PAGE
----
As the indictments rolled, Twitter users falsely accused Jared Kushner of trying to hide his footprints on social media.
Shortly after news broke on 30 October 2017 that President Trump’s former campaign chairman Paul Manafort and longtime associate Rick Gates had been indicted on a variety of charges, a rumor started circulating that the Senior White House Advisor had scrubbed his Twitter account in an apparent attempt to cover-up any incriminating messages:
This rumor is solely based on the fact that Jared Kushner’s Twitter account is empty:
The account @JaredKushner does truly belong to President Trump’s son-in-law. However, Kushner did not delete any tweets after the Manafort indictments came out.
Kushner has been on Twitter for several years but he has rarely, if ever used the service. In March 2017, Mashable noted how odd it was for the new head of the White House Office of American Innovation to be so unfamiliar with the social media service:
Jared Kushner, son-in-law and Senior White House Adviser to President Donald Trump, is, according to The Washington Post, leading the brand new White House Office of American Innovation, which will be devoted to modernizing the federal government with ideas plucked form the world of business.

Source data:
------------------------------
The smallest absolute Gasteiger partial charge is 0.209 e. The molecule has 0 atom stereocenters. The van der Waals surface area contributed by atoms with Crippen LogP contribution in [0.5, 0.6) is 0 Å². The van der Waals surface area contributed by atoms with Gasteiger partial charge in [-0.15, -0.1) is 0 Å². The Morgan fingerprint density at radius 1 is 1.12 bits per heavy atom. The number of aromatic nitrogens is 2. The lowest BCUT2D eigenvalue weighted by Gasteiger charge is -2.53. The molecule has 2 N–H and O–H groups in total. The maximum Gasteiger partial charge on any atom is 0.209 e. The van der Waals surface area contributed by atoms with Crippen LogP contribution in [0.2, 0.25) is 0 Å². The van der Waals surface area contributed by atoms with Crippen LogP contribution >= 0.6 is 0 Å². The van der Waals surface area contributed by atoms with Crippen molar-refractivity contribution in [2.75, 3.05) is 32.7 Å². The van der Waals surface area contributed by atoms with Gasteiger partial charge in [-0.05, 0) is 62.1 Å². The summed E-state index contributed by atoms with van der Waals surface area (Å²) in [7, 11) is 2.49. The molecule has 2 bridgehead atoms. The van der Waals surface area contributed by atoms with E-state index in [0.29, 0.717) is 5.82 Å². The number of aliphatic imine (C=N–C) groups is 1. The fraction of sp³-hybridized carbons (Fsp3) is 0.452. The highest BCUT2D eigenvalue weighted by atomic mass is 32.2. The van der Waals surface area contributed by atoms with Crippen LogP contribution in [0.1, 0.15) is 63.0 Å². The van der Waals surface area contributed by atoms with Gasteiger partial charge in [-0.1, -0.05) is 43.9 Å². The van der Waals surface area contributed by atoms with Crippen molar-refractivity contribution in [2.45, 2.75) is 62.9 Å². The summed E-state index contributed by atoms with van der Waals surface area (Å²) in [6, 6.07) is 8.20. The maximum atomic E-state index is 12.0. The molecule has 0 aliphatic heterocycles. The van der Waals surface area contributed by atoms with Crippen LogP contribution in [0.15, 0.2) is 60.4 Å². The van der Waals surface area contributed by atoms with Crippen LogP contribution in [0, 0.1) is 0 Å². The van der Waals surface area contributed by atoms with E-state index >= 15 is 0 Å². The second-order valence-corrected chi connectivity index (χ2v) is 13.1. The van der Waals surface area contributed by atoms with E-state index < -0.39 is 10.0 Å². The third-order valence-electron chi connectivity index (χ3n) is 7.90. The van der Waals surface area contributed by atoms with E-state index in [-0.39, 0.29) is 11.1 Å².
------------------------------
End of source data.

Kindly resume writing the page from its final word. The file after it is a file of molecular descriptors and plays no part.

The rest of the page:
It will have a special focus on technology and data.
To better understand how Kushner sees the role innovation can play in modernizing government, we dug up the former real estate mogul and New York Observer publisher’s Twitter account.
Kushner, who has a verified Twitter account with 37,000 followers and joined the platform in 2009 (that’s eight years ago), has never tweeted.
Kushner’s Twitter page has been archived several times by the Internet Wayback Machine and it doesn’t appear that Kushner posted anything since Mashable’s March 2017 article.
In other words, Kushner didn’t “scrub” his account because there was nothing to scrub.
It appears that Kushner has only posted a few messages to Twitter since joining the service. An archived version of Kushner’s page from March 2014, for instance, showed only two tweets. One offered a position to a freelance journalist while he was owner of the New York Observer, and the other stated that he was happy to get his name back on Twitter:
Both of these messages were deleted by October 2016, more than a year before members of President Trump’s campaign were indicted on various charges.